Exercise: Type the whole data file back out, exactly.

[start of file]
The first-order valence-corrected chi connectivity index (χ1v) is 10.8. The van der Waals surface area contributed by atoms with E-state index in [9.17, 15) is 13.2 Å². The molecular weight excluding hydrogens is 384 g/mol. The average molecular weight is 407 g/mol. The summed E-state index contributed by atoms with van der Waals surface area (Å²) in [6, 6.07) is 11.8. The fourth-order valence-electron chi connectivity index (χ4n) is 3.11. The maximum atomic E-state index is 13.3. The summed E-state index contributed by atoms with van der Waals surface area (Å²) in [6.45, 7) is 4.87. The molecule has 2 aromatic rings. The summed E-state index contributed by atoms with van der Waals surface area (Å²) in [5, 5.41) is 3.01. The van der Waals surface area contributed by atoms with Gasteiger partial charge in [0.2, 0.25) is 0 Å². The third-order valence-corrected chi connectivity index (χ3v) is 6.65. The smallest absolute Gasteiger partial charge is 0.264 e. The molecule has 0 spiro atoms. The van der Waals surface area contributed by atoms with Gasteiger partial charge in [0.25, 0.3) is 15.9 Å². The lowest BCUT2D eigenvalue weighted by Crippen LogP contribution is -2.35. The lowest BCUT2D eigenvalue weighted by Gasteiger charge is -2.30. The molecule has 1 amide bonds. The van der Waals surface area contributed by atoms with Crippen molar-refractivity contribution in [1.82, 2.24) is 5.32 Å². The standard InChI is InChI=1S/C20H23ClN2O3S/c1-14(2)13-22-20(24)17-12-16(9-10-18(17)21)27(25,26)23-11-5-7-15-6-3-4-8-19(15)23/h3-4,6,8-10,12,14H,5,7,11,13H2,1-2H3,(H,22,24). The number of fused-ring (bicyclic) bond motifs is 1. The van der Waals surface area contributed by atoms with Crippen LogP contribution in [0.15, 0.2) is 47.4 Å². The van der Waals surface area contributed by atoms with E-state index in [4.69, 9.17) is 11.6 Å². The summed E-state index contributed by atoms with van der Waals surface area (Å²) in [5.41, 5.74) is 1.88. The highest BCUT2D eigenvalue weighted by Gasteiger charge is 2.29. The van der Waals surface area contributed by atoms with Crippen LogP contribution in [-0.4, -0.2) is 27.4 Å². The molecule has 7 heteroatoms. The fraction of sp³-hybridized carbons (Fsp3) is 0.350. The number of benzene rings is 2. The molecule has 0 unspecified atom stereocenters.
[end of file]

The first-order valence-corrected chi connectivity index (χ1v) is 10.8. The van der Waals surface area contributed by atoms with E-state index in [9.17, 15) is 13.2 Å². The molecular weight excluding hydrogens is 384 g/mol. The average molecular weight is 407 g/mol. The summed E-state index contributed by atoms with van der Waals surface area (Å²) in [6, 6.07) is 11.8. The fourth-order valence-electron chi connectivity index (χ4n) is 3.11. The maximum atomic E-state index is 13.3. The summed E-state index contributed by atoms with van der Waals surface area (Å²) in [6.45, 7) is 4.87. The molecule has 2 aromatic rings. The summed E-state index contributed by atoms with van der Waals surface area (Å²) in [5, 5.41) is 3.01. The van der Waals surface area contributed by atoms with Gasteiger partial charge in [0.2, 0.25) is 0 Å². The third-order valence-corrected chi connectivity index (χ3v) is 6.65. The smallest absolute Gasteiger partial charge is 0.264 e. The molecule has 0 spiro atoms. The van der Waals surface area contributed by atoms with Gasteiger partial charge in [0.25, 0.3) is 15.9 Å². The lowest BCUT2D eigenvalue weighted by Crippen LogP contribution is -2.35. The lowest BCUT2D eigenvalue weighted by Gasteiger charge is -2.30. The molecule has 1 amide bonds. The van der Waals surface area contributed by atoms with Crippen molar-refractivity contribution in [1.82, 2.24) is 5.32 Å². The standard InChI is InChI=1S/C20H23ClN2O3S/c1-14(2)13-22-20(24)17-12-16(9-10-18(17)21)27(25,26)23-11-5-7-15-6-3-4-8-19(15)23/h3-4,6,8-10,12,14H,5,7,11,13H2,1-2H3,(H,22,24). The number of fused-ring (bicyclic) bond motifs is 1. The van der Waals surface area contributed by atoms with Crippen LogP contribution in [0.15, 0.2) is 47.4 Å². The van der Waals surface area contributed by atoms with E-state index in [4.69, 9.17) is 11.6 Å². The summed E-state index contributed by atoms with van der Waals surface area (Å²) in [5.41, 5.74) is 1.88. The highest BCUT2D eigenvalue weighted by Gasteiger charge is 2.29. The van der Waals surface area contributed by atoms with Crippen LogP contribution in [-0.4, -0.2) is 27.4 Å². The molecule has 7 heteroatoms. The fraction of sp³-hybridized carbons (Fsp3) is 0.350. The number of benzene rings is 2. The molecule has 0 unspecified atom stereocenters.